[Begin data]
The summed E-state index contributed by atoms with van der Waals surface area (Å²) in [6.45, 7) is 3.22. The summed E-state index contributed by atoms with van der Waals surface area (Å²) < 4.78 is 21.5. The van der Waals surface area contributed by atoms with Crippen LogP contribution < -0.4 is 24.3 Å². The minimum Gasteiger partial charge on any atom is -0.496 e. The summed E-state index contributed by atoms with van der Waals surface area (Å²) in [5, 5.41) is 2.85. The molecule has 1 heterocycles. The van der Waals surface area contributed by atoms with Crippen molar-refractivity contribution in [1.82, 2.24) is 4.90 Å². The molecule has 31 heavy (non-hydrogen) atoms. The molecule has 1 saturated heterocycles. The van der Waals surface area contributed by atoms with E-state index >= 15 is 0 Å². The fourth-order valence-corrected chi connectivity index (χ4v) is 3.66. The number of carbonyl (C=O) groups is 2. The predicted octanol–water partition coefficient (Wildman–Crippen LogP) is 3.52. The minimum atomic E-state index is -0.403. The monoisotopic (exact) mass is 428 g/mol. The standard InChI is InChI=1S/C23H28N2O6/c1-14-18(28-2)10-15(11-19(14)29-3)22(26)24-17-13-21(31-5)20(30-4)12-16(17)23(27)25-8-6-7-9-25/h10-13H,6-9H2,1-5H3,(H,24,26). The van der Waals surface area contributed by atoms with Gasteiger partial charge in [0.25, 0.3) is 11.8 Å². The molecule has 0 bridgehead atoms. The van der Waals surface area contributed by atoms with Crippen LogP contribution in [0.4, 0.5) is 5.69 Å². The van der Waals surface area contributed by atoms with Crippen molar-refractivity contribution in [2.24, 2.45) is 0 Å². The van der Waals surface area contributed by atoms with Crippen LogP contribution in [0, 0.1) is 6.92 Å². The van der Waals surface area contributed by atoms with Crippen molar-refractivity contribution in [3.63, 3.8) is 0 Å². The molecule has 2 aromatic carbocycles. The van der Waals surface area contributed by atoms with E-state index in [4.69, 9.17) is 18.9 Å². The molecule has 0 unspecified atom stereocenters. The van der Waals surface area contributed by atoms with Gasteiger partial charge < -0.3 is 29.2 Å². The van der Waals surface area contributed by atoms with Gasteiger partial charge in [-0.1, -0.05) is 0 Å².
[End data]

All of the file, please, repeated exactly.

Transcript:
The summed E-state index contributed by atoms with van der Waals surface area (Å²) in [6.45, 7) is 3.22. The summed E-state index contributed by atoms with van der Waals surface area (Å²) < 4.78 is 21.5. The van der Waals surface area contributed by atoms with Crippen LogP contribution < -0.4 is 24.3 Å². The minimum Gasteiger partial charge on any atom is -0.496 e. The summed E-state index contributed by atoms with van der Waals surface area (Å²) in [5, 5.41) is 2.85. The molecule has 1 heterocycles. The van der Waals surface area contributed by atoms with Crippen molar-refractivity contribution in [1.82, 2.24) is 4.90 Å². The molecule has 31 heavy (non-hydrogen) atoms. The molecule has 1 saturated heterocycles. The van der Waals surface area contributed by atoms with E-state index >= 15 is 0 Å². The fourth-order valence-corrected chi connectivity index (χ4v) is 3.66. The number of carbonyl (C=O) groups is 2. The predicted octanol–water partition coefficient (Wildman–Crippen LogP) is 3.52. The minimum atomic E-state index is -0.403. The monoisotopic (exact) mass is 428 g/mol. The standard InChI is InChI=1S/C23H28N2O6/c1-14-18(28-2)10-15(11-19(14)29-3)22(26)24-17-13-21(31-5)20(30-4)12-16(17)23(27)25-8-6-7-9-25/h10-13H,6-9H2,1-5H3,(H,24,26). The van der Waals surface area contributed by atoms with Gasteiger partial charge in [0.25, 0.3) is 11.8 Å². The molecule has 0 bridgehead atoms. The van der Waals surface area contributed by atoms with Crippen LogP contribution in [0.4, 0.5) is 5.69 Å². The van der Waals surface area contributed by atoms with Crippen molar-refractivity contribution in [2.24, 2.45) is 0 Å². The van der Waals surface area contributed by atoms with Crippen LogP contribution in [0, 0.1) is 6.92 Å². The van der Waals surface area contributed by atoms with Crippen molar-refractivity contribution in [3.63, 3.8) is 0 Å². The molecule has 2 aromatic carbocycles. The van der Waals surface area contributed by atoms with E-state index in [4.69, 9.17) is 18.9 Å². The molecule has 0 unspecified atom stereocenters. The van der Waals surface area contributed by atoms with Gasteiger partial charge < -0.3 is 29.2 Å². The van der Waals surface area contributed by atoms with Gasteiger partial charge in [-0.1, -0.05) is 0 Å².